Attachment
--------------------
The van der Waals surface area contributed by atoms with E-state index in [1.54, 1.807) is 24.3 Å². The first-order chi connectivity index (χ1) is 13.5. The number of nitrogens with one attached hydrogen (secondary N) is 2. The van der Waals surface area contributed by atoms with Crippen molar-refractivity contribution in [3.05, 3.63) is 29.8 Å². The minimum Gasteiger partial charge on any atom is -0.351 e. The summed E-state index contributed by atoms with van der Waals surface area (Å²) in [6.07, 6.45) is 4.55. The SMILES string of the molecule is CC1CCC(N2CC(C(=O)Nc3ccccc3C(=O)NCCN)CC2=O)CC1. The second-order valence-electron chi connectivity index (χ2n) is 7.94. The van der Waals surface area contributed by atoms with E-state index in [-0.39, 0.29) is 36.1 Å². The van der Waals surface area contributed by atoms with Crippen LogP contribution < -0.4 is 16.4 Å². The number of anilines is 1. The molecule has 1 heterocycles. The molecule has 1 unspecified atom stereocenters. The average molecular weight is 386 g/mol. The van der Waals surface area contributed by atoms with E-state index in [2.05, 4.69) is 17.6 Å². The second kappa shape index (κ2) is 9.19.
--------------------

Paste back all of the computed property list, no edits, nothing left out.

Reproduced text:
The van der Waals surface area contributed by atoms with E-state index in [1.54, 1.807) is 24.3 Å². The first-order chi connectivity index (χ1) is 13.5. The number of nitrogens with one attached hydrogen (secondary N) is 2. The van der Waals surface area contributed by atoms with Crippen molar-refractivity contribution in [3.05, 3.63) is 29.8 Å². The minimum Gasteiger partial charge on any atom is -0.351 e. The summed E-state index contributed by atoms with van der Waals surface area (Å²) in [6.07, 6.45) is 4.55. The SMILES string of the molecule is CC1CCC(N2CC(C(=O)Nc3ccccc3C(=O)NCCN)CC2=O)CC1. The second-order valence-electron chi connectivity index (χ2n) is 7.94. The van der Waals surface area contributed by atoms with E-state index in [-0.39, 0.29) is 36.1 Å². The van der Waals surface area contributed by atoms with Crippen LogP contribution < -0.4 is 16.4 Å². The number of anilines is 1. The molecule has 1 heterocycles. The molecule has 1 unspecified atom stereocenters. The average molecular weight is 386 g/mol. The van der Waals surface area contributed by atoms with E-state index in [2.05, 4.69) is 17.6 Å². The second kappa shape index (κ2) is 9.19.